I edit my work continuously. By that I mean I write a certain amount—maybe a few thousand words or maybe a few hundred. Then, I go back to check out what I've written and make whatever obvious corrections/improvements are necessary. I continue that way until I'm finished creating for that writing session, at which point I go back to the beginning of that day's work and read through it, start to finish, editing again as I go.


When I've finished that, I take a break. This is a very important step in writing as well as editing. The human brain can assimilate only so much at a time. By taking a break from the work, I'm actually resetting my brain's attention span back to 100 percent availability.


How long of a break do I suggest? That varies. New writers or inexperienced scribes should probably take anywhere from a day or two to a week before returning to the scene of their crimes. Experienced writers can do so a lot sooner. I have trained myself so that, once I walk away from something I've written, I can be refreshed and ready to go again in as little time as it takes to get up and grab a cup of coffee. Seriously. Read More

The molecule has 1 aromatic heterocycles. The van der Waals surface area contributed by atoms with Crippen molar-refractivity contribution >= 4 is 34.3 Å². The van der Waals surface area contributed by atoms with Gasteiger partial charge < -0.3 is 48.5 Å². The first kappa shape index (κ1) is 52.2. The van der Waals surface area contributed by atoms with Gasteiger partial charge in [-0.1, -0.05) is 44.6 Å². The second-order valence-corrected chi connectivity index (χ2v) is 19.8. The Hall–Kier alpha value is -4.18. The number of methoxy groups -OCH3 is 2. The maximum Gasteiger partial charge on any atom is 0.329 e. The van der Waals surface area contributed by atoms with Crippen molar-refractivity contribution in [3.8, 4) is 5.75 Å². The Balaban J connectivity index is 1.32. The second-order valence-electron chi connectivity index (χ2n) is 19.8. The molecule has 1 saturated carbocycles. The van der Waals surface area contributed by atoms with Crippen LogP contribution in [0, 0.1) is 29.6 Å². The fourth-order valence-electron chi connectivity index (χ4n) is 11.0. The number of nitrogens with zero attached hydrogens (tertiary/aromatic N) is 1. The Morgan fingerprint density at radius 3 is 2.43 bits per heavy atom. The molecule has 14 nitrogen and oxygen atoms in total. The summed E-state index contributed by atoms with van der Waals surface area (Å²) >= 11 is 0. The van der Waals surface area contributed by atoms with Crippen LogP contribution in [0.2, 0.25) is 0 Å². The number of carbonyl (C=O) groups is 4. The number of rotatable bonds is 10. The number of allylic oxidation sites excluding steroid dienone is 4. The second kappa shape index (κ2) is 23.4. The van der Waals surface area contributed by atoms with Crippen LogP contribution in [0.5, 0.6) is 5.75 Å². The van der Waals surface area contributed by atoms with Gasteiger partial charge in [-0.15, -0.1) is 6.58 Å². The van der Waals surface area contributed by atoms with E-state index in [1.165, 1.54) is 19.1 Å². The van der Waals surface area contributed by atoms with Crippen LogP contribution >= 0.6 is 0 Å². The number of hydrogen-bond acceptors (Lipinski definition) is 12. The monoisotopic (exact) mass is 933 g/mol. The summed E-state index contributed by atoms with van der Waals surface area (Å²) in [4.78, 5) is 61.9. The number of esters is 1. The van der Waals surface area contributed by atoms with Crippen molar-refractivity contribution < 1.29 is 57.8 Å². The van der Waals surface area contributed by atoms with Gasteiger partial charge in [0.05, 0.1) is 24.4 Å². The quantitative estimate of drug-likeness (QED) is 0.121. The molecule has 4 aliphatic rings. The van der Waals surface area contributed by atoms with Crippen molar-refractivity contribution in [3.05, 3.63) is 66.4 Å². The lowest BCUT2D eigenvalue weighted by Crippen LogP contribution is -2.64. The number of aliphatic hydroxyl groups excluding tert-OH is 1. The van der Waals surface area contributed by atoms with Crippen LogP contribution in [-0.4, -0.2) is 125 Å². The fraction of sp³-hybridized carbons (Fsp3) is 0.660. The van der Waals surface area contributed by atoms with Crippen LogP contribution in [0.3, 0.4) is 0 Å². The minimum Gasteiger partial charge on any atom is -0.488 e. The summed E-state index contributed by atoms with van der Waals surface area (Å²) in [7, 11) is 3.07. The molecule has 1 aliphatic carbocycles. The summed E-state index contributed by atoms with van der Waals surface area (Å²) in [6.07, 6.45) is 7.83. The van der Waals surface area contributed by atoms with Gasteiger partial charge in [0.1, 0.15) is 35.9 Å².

Be the first to comment


If someone came up to you and asked why literary voice seems more important for narrators in fiction than in nonfiction, how would you respond? Could you respond? I can, and I recently did. Here's what I said.

*     *     *

You know, I had to think about how to answer this one for a couple of days. Why? First, because your use of the word "seems" implies that this is your personal observation and not empirical fact, which of course is true. Second, if voice does actually seem more important for narrators in novels than in other literary forms—not only to you but to everyone—that tells me there are a lot of poor writers in this world. And I know that to be true from my own observations.